Becker, on the other hand, notices some gaps in the planning process. “When you have that much growth how do you plan?” he notes. “This is a numbers game. They don’t realize they’re affecting people’s lives. Why do you have to cram 15 years of development into five [as the city’s consultants recommend]? I don’t have time to train journalists to do an effective job when it happens this way.” With more than 60 percent of new residents possessing college degrees, and per capita income more than $32,000, “there’s such a sense of entitlement here,” says Becker. “There’s no poverty in Maricopa except for in the trailer park [in the old part of town]. It’s really ‘out of sight, out of mind.’”
Looking ahead
Even with all the headaches, Ak-Chin is looking ahead to its own future and the future of its neighbor. Ak-Chin is renovating its industrial park to take advantage of the business growth. Hickman’s Egg Ranch recently moved operations to the park. The growing tribe just broke ground for a new education/library building, community center and an early childhood development and day care center. The tribe is also planning new administrative and justice centers. A Boys and Girls Club is also in the works. And plans are underway to diversify from gaming, developing a retail center and expanding the hotel at the Harrah’s casino.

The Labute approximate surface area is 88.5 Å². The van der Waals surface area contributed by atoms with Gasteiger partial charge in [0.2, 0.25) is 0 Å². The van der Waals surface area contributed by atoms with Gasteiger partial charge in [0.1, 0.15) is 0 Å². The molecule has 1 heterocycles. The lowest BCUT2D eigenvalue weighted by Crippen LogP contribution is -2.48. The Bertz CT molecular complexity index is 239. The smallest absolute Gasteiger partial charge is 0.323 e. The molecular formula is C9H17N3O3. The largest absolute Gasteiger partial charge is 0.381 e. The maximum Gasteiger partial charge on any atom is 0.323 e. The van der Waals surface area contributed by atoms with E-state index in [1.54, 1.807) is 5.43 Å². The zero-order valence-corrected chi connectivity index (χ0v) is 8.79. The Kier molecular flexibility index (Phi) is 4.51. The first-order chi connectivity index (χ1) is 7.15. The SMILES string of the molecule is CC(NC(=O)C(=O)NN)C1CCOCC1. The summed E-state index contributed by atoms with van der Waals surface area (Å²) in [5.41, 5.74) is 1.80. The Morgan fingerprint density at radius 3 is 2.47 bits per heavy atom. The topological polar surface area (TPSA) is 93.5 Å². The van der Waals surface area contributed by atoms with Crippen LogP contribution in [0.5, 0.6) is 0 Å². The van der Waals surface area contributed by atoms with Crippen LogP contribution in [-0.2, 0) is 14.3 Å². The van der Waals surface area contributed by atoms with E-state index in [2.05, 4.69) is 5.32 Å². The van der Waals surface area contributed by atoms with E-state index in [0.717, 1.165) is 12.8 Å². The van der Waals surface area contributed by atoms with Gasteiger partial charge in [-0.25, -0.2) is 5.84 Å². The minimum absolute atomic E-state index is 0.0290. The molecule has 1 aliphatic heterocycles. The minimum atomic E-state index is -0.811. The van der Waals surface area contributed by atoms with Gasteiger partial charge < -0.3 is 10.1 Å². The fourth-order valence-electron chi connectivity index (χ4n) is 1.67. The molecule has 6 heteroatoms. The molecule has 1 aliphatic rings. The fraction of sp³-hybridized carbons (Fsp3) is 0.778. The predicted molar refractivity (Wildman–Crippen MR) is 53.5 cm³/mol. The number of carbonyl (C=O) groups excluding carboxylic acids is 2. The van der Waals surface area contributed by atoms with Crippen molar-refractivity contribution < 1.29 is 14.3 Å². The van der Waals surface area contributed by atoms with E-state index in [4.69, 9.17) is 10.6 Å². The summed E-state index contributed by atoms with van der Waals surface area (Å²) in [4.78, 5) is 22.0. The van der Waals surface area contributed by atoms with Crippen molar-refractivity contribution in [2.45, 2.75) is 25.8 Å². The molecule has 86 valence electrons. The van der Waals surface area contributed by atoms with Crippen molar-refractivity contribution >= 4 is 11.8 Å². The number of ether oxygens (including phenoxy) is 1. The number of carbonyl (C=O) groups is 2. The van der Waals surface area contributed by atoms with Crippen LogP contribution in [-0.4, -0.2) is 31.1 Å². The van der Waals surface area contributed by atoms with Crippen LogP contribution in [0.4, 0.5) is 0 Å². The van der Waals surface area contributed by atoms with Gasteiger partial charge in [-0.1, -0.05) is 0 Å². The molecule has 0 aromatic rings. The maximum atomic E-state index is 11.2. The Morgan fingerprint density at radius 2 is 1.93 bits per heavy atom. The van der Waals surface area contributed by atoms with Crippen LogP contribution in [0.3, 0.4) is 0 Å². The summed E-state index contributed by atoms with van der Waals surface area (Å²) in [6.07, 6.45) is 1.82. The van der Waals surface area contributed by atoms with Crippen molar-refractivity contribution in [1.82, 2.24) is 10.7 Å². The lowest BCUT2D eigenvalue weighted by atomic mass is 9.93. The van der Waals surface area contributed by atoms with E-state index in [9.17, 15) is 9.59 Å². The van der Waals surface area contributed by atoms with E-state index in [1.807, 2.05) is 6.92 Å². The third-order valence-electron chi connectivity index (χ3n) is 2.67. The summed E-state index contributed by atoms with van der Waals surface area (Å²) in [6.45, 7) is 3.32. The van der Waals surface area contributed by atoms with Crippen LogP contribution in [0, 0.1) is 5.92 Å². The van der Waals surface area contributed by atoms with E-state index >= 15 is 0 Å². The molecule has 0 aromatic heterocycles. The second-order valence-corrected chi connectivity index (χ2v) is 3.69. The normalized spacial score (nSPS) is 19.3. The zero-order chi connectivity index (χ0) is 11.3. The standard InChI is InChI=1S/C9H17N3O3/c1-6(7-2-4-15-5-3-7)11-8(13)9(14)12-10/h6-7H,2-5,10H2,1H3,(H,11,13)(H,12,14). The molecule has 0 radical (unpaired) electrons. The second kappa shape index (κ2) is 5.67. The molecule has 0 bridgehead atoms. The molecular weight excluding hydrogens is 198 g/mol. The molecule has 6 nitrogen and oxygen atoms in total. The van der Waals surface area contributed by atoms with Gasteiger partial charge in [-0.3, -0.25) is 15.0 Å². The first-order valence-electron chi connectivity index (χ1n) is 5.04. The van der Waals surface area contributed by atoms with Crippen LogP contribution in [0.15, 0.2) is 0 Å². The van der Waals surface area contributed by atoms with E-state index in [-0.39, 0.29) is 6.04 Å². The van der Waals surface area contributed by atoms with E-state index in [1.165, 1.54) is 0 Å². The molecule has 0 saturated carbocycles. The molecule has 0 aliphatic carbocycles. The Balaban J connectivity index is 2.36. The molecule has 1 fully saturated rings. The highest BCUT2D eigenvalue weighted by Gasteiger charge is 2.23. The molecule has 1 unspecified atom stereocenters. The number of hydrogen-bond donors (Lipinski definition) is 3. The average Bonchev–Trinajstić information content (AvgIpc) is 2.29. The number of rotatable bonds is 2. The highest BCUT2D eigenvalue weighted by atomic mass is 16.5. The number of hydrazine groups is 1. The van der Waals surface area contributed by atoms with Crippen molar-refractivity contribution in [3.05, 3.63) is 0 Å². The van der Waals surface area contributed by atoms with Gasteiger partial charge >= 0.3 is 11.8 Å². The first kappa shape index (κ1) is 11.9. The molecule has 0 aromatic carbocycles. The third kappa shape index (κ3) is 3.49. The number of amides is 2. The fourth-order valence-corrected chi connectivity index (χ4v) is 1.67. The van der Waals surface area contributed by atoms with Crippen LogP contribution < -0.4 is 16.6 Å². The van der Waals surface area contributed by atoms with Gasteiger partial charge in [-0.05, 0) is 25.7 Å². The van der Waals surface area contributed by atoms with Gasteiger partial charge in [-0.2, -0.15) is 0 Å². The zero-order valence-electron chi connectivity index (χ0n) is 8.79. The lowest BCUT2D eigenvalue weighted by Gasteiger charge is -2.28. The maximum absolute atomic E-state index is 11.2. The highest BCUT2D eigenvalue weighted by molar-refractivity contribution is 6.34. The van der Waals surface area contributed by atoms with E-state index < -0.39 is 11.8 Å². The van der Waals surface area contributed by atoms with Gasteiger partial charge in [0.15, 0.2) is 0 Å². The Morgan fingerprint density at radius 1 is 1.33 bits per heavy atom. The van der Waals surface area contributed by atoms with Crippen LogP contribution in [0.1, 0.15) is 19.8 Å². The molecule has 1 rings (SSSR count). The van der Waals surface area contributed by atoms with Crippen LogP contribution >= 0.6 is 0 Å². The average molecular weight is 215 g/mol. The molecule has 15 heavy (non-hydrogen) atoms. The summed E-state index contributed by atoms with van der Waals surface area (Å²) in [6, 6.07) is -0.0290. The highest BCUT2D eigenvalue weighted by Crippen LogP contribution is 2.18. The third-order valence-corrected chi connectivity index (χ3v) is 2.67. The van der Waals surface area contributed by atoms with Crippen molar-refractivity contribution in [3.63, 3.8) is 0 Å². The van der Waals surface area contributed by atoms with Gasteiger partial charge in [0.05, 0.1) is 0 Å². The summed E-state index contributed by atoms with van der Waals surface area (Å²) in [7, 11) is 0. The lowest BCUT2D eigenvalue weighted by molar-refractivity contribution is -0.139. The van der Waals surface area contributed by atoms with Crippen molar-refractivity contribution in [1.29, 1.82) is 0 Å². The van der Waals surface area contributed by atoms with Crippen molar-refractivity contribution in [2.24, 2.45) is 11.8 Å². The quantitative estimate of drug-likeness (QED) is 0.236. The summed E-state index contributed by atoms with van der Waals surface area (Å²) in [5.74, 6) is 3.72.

“Don’t get us wrong — there’s enough for everyone out here,” says Carlyle. “We just want to have our concerns heard. We want to be a good neighbor.”